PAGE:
The reconstructed CT images obtained by scanning various concentrations of either {(Au0)200-G5.NH2} DENP or iohexol solutions are shown in Figure 3. CT values (in Hounsfield units [HU]) derived from these scans (Table 1) were used to construct the concentration-CT value curves shown in Figure 4. These showed, first, that at a concentration of 0.01 M or less, X-ray attenuation by Au DENPs was slightly less than that observed with an iohexol solution containing the same concentration of iodine. However, these differences were small, within 6 HU. In contrast, as the concentration was increased above 0.01 M, X-ray attenuation by Au DENPs became progressively greater than that of the corresponding iohexol solution.
                Figure 3

                Axial CT images. {(Au0)200-G5.NH2} DENPs (a) and iohexol (b) at a range of concentrations in 1.5-mL microcentrifuge tubes.

                Table 1

                CT values of Au DENPs and iohexol solutions.

                Concentration (M)

                CT value (HU)


                Au DENPs



                0.9 ± 1.9

                5.1 ± 2.8


                4.2 ± 2.3

                10.3 ± 2.8


                11.6 ± 2.1

                16.3 ± 1.3


                14.9 ± 1.4

                20.8 ± 1.5


                20.1 ± 2.2

                26.8 ± 1.6


                23.3 ± 1.4

                31.2 ± 1.4


                33.7 ± 1.5

                35.6 ± 2.3


                35.8 ± 1.9

                40.1 ± 2.2


                39.2 ± 2.9

                44.9 ± 2.3


                42.3 ± 8.7

                48.3 ± 2.2


                76.3 ± 5.8

                69.1 ± 3.7


                159.7 ± 18.7

                158.6 ± 10.2


                238.1 ± 15.6

                180.7 ± 12.5


                325.3 ± 23.3

                233.9 ± 18.2


                546.7 ± 27.1

                286.5 ± 16.7

                CT, computed tomography; Au DENPs, dendrimer-entrapped gold nanoparticles.

                Figure 4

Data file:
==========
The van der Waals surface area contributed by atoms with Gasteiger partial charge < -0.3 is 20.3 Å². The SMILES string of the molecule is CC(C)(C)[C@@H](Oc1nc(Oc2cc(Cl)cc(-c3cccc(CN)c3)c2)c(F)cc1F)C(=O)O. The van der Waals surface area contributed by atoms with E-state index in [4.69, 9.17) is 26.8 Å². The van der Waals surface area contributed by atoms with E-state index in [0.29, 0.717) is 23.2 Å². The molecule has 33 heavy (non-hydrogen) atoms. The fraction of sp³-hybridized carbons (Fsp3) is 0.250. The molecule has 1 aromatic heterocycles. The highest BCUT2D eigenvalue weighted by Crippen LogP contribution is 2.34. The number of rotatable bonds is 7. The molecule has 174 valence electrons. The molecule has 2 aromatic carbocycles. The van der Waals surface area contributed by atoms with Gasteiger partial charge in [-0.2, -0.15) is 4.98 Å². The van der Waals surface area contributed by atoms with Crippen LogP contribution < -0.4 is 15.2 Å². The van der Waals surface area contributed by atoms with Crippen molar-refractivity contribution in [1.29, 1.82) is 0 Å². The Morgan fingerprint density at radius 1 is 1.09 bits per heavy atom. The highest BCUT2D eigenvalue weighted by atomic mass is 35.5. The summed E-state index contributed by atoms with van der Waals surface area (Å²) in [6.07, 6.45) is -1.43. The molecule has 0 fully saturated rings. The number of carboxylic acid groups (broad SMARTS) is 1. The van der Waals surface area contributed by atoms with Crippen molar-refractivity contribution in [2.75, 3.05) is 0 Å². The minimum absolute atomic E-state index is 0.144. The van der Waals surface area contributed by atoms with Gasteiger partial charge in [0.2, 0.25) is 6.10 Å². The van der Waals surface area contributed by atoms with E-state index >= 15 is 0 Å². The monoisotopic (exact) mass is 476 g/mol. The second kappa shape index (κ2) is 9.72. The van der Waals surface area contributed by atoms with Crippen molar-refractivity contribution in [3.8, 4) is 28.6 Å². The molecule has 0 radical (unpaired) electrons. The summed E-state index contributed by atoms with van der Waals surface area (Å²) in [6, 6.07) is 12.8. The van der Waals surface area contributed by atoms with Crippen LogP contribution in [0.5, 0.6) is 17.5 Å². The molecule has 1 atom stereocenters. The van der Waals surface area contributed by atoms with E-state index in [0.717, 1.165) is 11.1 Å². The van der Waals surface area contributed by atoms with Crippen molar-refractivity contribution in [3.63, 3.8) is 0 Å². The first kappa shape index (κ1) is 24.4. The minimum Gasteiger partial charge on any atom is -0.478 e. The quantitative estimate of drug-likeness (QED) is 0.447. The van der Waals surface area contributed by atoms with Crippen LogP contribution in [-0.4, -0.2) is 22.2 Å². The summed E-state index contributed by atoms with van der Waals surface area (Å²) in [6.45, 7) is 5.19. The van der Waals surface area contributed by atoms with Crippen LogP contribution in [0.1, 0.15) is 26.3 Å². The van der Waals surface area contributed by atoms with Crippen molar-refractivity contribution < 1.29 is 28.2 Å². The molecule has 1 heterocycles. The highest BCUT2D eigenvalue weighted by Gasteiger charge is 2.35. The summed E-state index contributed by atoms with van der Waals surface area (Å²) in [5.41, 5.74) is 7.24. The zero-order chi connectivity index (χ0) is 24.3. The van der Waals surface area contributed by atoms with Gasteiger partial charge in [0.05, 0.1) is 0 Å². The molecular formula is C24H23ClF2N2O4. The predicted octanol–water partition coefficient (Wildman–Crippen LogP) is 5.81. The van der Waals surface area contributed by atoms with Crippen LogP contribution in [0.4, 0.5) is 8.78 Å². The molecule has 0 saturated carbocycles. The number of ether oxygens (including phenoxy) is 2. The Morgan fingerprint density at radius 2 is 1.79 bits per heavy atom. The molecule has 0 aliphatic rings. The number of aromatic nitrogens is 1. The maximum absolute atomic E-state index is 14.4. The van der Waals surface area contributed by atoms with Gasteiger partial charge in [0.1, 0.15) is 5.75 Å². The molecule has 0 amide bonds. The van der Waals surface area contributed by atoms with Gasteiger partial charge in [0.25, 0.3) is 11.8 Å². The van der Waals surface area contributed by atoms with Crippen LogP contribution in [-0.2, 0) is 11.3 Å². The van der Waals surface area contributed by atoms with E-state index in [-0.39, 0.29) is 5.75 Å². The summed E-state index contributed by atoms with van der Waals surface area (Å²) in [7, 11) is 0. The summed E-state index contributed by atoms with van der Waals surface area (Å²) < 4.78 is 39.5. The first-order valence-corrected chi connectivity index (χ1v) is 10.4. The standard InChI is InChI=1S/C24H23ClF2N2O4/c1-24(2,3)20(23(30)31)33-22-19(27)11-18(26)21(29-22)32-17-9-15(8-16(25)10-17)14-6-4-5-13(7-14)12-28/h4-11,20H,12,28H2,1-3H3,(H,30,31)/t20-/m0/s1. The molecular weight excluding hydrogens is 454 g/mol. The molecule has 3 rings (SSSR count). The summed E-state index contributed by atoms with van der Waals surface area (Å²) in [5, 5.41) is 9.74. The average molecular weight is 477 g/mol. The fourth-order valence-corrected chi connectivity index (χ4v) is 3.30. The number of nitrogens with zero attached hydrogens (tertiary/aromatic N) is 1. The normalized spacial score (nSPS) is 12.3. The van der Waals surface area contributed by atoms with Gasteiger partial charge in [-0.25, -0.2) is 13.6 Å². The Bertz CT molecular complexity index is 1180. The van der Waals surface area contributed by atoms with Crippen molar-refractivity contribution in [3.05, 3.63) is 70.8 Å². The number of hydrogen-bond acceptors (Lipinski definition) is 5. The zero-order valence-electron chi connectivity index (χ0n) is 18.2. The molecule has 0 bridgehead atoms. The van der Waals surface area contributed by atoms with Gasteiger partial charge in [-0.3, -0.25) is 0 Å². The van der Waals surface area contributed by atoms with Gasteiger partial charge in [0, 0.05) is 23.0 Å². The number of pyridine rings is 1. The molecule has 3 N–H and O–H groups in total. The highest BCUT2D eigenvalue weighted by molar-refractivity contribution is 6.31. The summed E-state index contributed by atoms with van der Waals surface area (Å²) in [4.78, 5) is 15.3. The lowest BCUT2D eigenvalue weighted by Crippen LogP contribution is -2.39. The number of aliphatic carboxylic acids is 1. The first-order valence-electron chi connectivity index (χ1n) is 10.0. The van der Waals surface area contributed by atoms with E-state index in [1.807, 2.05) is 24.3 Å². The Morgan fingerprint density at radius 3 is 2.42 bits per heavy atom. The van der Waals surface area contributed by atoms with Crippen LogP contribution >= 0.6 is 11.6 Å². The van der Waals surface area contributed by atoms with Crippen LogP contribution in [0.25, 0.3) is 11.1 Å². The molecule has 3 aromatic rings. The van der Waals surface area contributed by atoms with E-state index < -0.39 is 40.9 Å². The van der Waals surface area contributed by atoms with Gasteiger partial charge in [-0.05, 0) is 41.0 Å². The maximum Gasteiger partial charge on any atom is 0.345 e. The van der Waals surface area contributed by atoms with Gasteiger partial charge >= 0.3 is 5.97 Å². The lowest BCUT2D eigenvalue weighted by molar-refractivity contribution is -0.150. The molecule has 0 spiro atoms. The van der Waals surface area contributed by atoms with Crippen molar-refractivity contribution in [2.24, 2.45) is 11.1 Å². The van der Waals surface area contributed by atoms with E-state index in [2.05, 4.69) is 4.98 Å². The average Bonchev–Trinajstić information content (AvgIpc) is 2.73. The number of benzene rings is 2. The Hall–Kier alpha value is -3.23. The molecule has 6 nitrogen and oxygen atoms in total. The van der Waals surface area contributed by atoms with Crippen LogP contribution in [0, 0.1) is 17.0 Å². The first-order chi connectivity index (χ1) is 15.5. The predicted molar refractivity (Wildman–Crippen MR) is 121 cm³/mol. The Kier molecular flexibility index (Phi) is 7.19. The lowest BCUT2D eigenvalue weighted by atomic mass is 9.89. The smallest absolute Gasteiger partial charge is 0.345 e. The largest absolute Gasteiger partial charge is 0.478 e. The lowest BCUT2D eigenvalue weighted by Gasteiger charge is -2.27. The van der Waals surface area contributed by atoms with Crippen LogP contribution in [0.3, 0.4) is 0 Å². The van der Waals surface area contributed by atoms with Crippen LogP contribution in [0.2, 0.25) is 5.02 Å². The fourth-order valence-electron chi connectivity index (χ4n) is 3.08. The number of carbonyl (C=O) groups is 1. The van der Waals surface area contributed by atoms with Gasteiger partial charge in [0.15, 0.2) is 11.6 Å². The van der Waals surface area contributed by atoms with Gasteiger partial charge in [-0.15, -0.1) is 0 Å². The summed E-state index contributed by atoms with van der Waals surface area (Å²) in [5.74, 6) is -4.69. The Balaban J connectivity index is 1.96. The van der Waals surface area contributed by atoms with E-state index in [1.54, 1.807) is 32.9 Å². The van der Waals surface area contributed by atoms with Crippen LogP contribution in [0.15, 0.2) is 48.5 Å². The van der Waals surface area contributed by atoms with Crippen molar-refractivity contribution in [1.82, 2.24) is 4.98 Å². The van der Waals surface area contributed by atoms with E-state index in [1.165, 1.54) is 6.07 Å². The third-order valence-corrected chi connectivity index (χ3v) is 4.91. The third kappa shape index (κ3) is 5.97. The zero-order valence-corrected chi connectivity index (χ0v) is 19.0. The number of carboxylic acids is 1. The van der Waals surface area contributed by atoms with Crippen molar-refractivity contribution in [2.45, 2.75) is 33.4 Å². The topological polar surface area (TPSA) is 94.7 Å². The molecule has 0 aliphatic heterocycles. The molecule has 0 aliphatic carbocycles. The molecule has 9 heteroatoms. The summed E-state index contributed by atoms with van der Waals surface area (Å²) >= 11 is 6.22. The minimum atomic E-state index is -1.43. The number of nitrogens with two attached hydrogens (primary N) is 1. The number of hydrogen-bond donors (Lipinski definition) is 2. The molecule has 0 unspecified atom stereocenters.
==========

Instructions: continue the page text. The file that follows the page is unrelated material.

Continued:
Concentration-CT value curves of {(Au 0 ) 200 -G5.NH 2 } DENPs and iohexol.

                In vivo CT imaging

                Figure 5 shows that {(Au0)200-G5.NH2} DENPs ≥ 0.009 M could be detected by micro-CT imaging after being injected subcutaneously into the dorsum of the mice [35]. After injection, the Au DENPs tended to become distributed as a short segment in the interspace between the skin and the subcutaneous soft tissue.
                Figure 5

                Micro-CT images of the experimental mice. The mice were injected subcutaneously with 10 μL {(Au0)200-G5.NH2} DENPs at [Au] of 0.007 (a), 0.009 (b), 0.01 (c), and 0.02 M (d). The white circle in (a) indicates the injection site. Arrows in the remaining panels show where Au DENPs have become distributed as a short segment in the interspace between the skin and the subcutaneous soft tissue. The mean CT values at the injection region were 31.57 (a), 41.23 (b), 48.56 (c), and 75.76 HU (d).

                Dynamic digital X-ray photography

                At the 5- and 20-min time points after injection of {(Au0)51.2-G5.NHAc} DENPs, the vascular system of the mice was visible on CT (Figure 6I-b, 6I-c), with the heart, renal vein, main portal vein, and branches of the portal vein each clearly evident. The urinary system could be distinguished at the 60-min time point, with the ureter and urinary bladder defined clearly. In contrast, injected iohexol was unable to image the vascular system. At the 5- and 20-min time points after iohexol injection, the urinary system was imaged only vaguely, and after 60 min, only the urinary bladder was imaged. Together, these findings indicated that Au DENPs remained in the vascular system longer than iohexol and provided superior imaging enhancement.
                Figure 6

                Planar projection images after intravenous injection of {(Au 0 ) 51.2 -G5.NHAc} DENPs or iohexol. Rows I, II, and III contain images obtained after injection of the Au DENPs, iohexol, and PBS, respectively. In each row, image (a) is the pre-contrast image, (b) was taken 5 min after contrast injection, (c) at the 20-min, and (d) at 60 min after contrast injection. The following structures could be clearly distinguished 5 min after Au DENP injection (I-b): the heart (arrow), renal vein (oval arrow), main portal vein (arrow head), and branches of the portal vein (diamond arrow). At 20 min (I-c), the renal vein (oval arrow), main portal vein (arrow head), and branches of the portal vein (diamond arrow) remained distinct. Sixty minutes after Au DENP injection (I-d), the vascular system could no longer be visualized, but the urinary system, including the ureter (open arrow) and the urinary bladder (open arrow head), could be seen distinctly. After iohexol injection (II), the vascular system of the experimental mice could not be imaged. The urinary system began to be imaged 5 min after iohexol injection (II-b), and after 60 min (II-c), only the urinary bladder was defined.


                In this study, we compared the ability of Au DENPs and iohexol to attenuate X-rays in vivo and in vitro as well as their ability to persist in the circulation after intravenous injection. We found a normal {(Au0)200-G5.NH2} DENP size distribution around 4.0 ± 0.9 nm. The CT value of {(Au0)200-G5.NH2} DENPs exceeded that of iohexol at Au concentrations above 0.01 M. {(Au0)200-G5.NH2} DENPs ([Au] ≥ 0.009 M, 10 μL) were detectable by micro-CT after subcutaneous injection. The vascular system could be imaged 5 and 20 min following the injection of {(Au0)51.2-G5.NHAc} DENPs into the tail vein, and the urinary system could be imaged after 60 min.